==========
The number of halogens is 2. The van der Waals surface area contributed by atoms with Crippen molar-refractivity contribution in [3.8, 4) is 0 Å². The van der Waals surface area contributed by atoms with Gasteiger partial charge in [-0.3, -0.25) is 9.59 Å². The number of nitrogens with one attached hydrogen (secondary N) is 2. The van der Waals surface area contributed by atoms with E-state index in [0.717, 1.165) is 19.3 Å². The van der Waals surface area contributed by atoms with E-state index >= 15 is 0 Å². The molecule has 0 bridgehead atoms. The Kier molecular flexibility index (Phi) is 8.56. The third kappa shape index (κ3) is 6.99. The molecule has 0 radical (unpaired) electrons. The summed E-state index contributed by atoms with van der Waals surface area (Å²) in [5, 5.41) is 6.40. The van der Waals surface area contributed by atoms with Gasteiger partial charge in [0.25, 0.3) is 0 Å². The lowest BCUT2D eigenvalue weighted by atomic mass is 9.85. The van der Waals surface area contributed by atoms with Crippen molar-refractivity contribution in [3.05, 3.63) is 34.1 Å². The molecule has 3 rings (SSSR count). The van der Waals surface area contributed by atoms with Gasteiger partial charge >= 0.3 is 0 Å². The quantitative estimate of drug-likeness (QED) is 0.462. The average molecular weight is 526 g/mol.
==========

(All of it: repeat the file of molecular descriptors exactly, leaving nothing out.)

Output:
The number of halogens is 2. The van der Waals surface area contributed by atoms with Crippen molar-refractivity contribution in [3.8, 4) is 0 Å². The van der Waals surface area contributed by atoms with Gasteiger partial charge in [-0.3, -0.25) is 9.59 Å². The number of nitrogens with one attached hydrogen (secondary N) is 2. The van der Waals surface area contributed by atoms with E-state index in [0.717, 1.165) is 19.3 Å². The van der Waals surface area contributed by atoms with E-state index >= 15 is 0 Å². The molecule has 0 bridgehead atoms. The Kier molecular flexibility index (Phi) is 8.56. The third kappa shape index (κ3) is 6.99. The molecule has 0 radical (unpaired) electrons. The summed E-state index contributed by atoms with van der Waals surface area (Å²) in [5, 5.41) is 6.40. The van der Waals surface area contributed by atoms with Gasteiger partial charge in [0.25, 0.3) is 0 Å². The lowest BCUT2D eigenvalue weighted by atomic mass is 9.85. The van der Waals surface area contributed by atoms with Crippen molar-refractivity contribution in [3.05, 3.63) is 34.1 Å². The molecule has 3 rings (SSSR count). The van der Waals surface area contributed by atoms with Gasteiger partial charge >= 0.3 is 0 Å². The quantitative estimate of drug-likeness (QED) is 0.462. The average molecular weight is 526 g/mol.